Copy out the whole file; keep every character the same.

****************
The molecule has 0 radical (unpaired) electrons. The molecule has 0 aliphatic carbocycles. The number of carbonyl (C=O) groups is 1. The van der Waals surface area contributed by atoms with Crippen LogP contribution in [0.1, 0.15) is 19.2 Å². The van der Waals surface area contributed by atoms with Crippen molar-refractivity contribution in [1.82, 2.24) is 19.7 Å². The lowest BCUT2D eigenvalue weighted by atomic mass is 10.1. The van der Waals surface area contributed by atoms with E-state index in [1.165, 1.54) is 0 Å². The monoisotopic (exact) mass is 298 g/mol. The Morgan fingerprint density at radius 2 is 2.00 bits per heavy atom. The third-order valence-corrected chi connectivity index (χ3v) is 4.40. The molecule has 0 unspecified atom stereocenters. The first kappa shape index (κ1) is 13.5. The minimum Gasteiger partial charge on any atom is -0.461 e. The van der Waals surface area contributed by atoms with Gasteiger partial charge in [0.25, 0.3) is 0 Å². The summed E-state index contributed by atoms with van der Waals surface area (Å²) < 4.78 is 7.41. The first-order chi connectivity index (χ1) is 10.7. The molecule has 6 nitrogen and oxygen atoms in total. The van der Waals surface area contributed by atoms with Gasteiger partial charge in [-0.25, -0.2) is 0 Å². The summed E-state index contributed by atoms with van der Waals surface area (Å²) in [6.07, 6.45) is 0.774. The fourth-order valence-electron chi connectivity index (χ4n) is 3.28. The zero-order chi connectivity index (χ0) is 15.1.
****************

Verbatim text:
The molecule has 0 radical (unpaired) electrons. The molecule has 0 aliphatic carbocycles. The number of carbonyl (C=O) groups is 1. The van der Waals surface area contributed by atoms with Crippen LogP contribution in [0.1, 0.15) is 19.2 Å². The van der Waals surface area contributed by atoms with Crippen molar-refractivity contribution in [1.82, 2.24) is 19.7 Å². The lowest BCUT2D eigenvalue weighted by atomic mass is 10.1. The van der Waals surface area contributed by atoms with E-state index in [1.165, 1.54) is 0 Å². The monoisotopic (exact) mass is 298 g/mol. The Morgan fingerprint density at radius 2 is 2.00 bits per heavy atom. The third-order valence-corrected chi connectivity index (χ3v) is 4.40. The molecule has 0 unspecified atom stereocenters. The first kappa shape index (κ1) is 13.5. The minimum Gasteiger partial charge on any atom is -0.461 e. The van der Waals surface area contributed by atoms with Gasteiger partial charge in [0.25, 0.3) is 0 Å². The summed E-state index contributed by atoms with van der Waals surface area (Å²) < 4.78 is 7.41. The first-order chi connectivity index (χ1) is 10.7. The molecule has 6 nitrogen and oxygen atoms in total. The van der Waals surface area contributed by atoms with Gasteiger partial charge in [-0.25, -0.2) is 0 Å². The summed E-state index contributed by atoms with van der Waals surface area (Å²) in [6.07, 6.45) is 0.774. The fourth-order valence-electron chi connectivity index (χ4n) is 3.28. The zero-order chi connectivity index (χ0) is 15.1.